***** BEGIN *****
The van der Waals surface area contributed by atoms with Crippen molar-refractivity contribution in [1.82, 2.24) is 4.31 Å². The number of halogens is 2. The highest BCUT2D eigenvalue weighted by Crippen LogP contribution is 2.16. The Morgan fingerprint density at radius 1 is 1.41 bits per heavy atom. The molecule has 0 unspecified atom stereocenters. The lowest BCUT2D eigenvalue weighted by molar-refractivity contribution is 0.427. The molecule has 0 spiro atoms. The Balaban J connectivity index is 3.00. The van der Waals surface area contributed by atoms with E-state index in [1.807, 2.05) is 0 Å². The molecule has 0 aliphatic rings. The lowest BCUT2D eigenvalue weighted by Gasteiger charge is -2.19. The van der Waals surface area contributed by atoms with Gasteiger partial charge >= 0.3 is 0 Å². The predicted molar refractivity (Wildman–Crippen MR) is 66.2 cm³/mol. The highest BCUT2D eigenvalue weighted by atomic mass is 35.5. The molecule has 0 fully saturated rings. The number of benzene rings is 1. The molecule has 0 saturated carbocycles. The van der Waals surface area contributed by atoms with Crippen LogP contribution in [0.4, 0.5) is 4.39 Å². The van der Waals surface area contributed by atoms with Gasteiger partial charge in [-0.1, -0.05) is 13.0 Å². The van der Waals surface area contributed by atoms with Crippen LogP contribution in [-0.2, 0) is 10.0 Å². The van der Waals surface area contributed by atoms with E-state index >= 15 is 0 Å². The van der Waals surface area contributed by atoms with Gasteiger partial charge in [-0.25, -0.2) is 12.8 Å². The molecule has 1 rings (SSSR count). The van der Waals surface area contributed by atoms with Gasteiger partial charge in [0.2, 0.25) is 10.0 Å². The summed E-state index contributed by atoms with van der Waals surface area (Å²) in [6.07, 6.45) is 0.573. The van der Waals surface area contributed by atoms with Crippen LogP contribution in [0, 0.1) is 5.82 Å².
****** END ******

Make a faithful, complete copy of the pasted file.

The van der Waals surface area contributed by atoms with Crippen molar-refractivity contribution in [1.82, 2.24) is 4.31 Å². The number of halogens is 2. The highest BCUT2D eigenvalue weighted by Crippen LogP contribution is 2.16. The Morgan fingerprint density at radius 1 is 1.41 bits per heavy atom. The molecule has 0 unspecified atom stereocenters. The lowest BCUT2D eigenvalue weighted by molar-refractivity contribution is 0.427. The molecule has 0 spiro atoms. The Balaban J connectivity index is 3.00. The van der Waals surface area contributed by atoms with E-state index in [1.807, 2.05) is 0 Å². The molecule has 0 aliphatic rings. The lowest BCUT2D eigenvalue weighted by Gasteiger charge is -2.19. The van der Waals surface area contributed by atoms with Gasteiger partial charge >= 0.3 is 0 Å². The predicted molar refractivity (Wildman–Crippen MR) is 66.2 cm³/mol. The highest BCUT2D eigenvalue weighted by atomic mass is 35.5. The molecule has 0 fully saturated rings. The number of benzene rings is 1. The molecule has 0 saturated carbocycles. The van der Waals surface area contributed by atoms with Crippen LogP contribution in [0.4, 0.5) is 4.39 Å². The van der Waals surface area contributed by atoms with Gasteiger partial charge in [-0.1, -0.05) is 13.0 Å². The van der Waals surface area contributed by atoms with Crippen LogP contribution in [-0.2, 0) is 10.0 Å². The van der Waals surface area contributed by atoms with E-state index >= 15 is 0 Å². The van der Waals surface area contributed by atoms with Gasteiger partial charge in [-0.25, -0.2) is 12.8 Å². The molecule has 1 rings (SSSR count). The van der Waals surface area contributed by atoms with Gasteiger partial charge in [0.2, 0.25) is 10.0 Å². The summed E-state index contributed by atoms with van der Waals surface area (Å²) in [6.07, 6.45) is 0.573. The van der Waals surface area contributed by atoms with Crippen LogP contribution in [0, 0.1) is 5.82 Å².